Otis Ferguson (August 14, 1907 – September 14, 1943) was an American writer best remembered for his music and film reviews in ''The New Republic'' in the 1930s. Although he can be seen as a predecessor to film critics James Agee, Manny Farber, Pauline Kael, and Andrew Sarris, he has been characterized by Robert Christgau as "the first rock critic" due to his appreciation of jazz and its impact on popular culture. Ferguson died in action during World War II. His film criticism is praised and discussed by critics Richard Schickel and Wesley Morris in the documentary film ''For the Love of Movies: The Story of American Film Criticism'' (2009). On the release of ''The Wizard of Oz'' (1939) Ferguson wrote a notoriously negative review. In the review, he made the remark, "It has dwarfs, Technicolor, freak characters, and Judy Garland. It can't be expected to have a sense of humor as well." After the Attack on Pearl Harbor, Ferguson joined the Merchant Marine. He died in 1943 when his ship was bombed while anchored in the Gulf of Salerno.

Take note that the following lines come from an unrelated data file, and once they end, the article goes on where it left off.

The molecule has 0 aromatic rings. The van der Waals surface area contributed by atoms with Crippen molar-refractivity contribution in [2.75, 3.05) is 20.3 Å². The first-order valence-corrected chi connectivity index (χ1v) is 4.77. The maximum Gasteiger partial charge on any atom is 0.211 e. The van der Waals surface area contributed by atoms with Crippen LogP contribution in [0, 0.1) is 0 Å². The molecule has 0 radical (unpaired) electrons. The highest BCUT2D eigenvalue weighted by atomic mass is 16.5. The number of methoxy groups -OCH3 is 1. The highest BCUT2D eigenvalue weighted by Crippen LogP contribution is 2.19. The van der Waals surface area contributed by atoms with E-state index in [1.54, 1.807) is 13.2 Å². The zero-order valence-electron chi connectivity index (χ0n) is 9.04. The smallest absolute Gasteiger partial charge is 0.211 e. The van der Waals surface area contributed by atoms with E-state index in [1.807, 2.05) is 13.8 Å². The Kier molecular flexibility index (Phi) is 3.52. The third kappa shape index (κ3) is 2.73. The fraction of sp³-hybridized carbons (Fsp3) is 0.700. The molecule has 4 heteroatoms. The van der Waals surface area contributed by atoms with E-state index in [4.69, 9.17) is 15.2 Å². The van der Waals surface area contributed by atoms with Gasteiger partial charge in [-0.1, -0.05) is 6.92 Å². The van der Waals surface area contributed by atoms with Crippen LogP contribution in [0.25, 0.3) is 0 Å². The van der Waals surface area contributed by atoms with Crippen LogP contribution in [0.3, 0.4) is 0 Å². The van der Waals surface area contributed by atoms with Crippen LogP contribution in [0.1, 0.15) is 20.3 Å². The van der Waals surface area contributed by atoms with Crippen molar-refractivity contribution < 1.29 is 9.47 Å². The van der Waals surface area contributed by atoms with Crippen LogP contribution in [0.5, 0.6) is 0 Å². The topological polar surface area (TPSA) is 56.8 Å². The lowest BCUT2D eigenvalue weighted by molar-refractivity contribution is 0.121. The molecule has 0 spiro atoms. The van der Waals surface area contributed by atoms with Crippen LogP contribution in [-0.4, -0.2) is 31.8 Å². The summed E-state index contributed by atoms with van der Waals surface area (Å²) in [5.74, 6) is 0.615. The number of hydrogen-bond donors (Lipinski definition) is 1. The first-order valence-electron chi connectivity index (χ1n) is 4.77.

* ''The Film Criticism of Otis Ferguson'',"Movie History: Choice Critics," ''American Heritage'', Nov./Dec. 2006. edited by Robert Wilson, with a foreword by Andrew Sarris (Temple University Press, 1971) * ''In the Spirit of Jazz: The Otis Ferguson Reader'', edited by Dorothy Chamberlain and Robert Wilson (December Press, 1982; Da Capo, 1997)


External links

An essay about Ferguson from ''Senses of Cinema''
Category:1907 births Category:1943 deaths Category:American film critics Category:American music critics Category:Jazz writers Category:20th-century American non-fiction writers {{US-music-journalist-stub